Tony Blair vowed last night to continue his efforts to restart the Middle East peace process and build an international coalition against terrorism, despite Israel's refusal to abandon its policy of assassinating leading militants and occupying Palestinian towns.
Mr Blair will use Concorde's return to the skies to fly to Washington next week to brief President George Bush on his talks in the Middle East. He is then likely to fly back to London immediately for a meeting with Ariel Sharon, the Israeli Prime Minister.
At the end of his most bruising foreign encounter since he came to office, the Prime Minister declared in Jerusalem that he was determined to get his "hands dirty'' in the pursuit of peace because the Arab- Israeli dispute threatened the security and stability of the whole world. But in an example of the realities Mr Blair faces in his attempt to build international agreement in response to the events of 11 September, Mr Sharon was unrepentant about his forces assassinating two suspected Hamas members in the West Bank only hours before the two leaders met.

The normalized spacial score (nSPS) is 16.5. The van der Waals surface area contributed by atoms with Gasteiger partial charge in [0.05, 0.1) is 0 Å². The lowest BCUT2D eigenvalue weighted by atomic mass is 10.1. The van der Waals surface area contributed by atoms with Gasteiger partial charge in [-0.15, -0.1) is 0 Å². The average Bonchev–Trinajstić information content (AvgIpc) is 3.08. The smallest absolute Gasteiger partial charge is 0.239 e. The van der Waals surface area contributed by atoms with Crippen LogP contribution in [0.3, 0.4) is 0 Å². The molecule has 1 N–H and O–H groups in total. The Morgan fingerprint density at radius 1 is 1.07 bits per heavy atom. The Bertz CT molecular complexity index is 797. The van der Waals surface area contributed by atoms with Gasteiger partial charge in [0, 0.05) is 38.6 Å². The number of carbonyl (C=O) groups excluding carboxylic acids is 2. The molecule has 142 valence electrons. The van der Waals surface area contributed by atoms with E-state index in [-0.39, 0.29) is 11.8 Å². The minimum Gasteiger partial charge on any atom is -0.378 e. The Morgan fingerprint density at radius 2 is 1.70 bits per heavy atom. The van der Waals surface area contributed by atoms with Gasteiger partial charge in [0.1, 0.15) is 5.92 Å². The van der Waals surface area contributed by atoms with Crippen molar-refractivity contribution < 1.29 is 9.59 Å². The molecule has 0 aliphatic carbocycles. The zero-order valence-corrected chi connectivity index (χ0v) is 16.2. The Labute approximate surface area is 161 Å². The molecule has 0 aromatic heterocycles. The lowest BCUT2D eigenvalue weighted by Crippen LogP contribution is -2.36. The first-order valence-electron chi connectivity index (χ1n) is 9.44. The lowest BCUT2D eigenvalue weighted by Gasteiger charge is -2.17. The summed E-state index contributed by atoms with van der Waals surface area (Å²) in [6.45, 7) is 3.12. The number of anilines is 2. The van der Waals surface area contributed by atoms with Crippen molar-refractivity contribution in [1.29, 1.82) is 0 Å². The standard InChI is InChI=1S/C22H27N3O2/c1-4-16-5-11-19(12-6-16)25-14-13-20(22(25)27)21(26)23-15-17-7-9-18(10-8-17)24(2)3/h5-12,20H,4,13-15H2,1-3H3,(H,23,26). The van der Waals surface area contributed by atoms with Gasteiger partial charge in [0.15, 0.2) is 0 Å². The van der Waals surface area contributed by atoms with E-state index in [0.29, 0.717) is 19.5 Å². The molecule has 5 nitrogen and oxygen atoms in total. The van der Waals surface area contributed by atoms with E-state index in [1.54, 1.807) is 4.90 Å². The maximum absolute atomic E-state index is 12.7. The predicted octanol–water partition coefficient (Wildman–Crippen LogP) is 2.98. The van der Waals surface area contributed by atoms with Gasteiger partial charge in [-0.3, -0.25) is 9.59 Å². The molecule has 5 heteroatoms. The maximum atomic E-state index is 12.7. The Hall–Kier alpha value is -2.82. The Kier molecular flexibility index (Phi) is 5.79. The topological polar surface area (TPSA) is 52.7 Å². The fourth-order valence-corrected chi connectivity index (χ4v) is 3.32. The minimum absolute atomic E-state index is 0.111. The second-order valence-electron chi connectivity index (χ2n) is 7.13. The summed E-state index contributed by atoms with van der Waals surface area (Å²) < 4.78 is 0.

At a joint press conference with Mr Blair, Mr Sharon made clear that he would not end his controversial policy of "targeted killing'' that has claimed more than 60 lives in the past year. He also refused to pull back Israeli forces from four Palestinian towns that remain occupied, unless Yasser Arafat put an end to attacks on Israeli civilians.
Mr Blair made an impassioned defence of his trip to the region, declaring that it was better to try to get all parties together than to do nothing. He said: "We are in a situation where there are real dangers in the world. You can either get your hands dirty and sort them out or stand aside and let events be driven by people of violence and extremism."
Later he met the Palestinian leader Yasser Arafat in Gaza City and warned that Osama bin Laden sought to create Taliban-type states all over the Arab and Muslim world.
Mr Blair also moved to support the Pakistani government after the Al-Jazeera satellite television channel, based in Qatar, broadcast a statement purportedly from Mr bin Laden in which he criticised the country's President, General Pervez Musharraf.Reuse content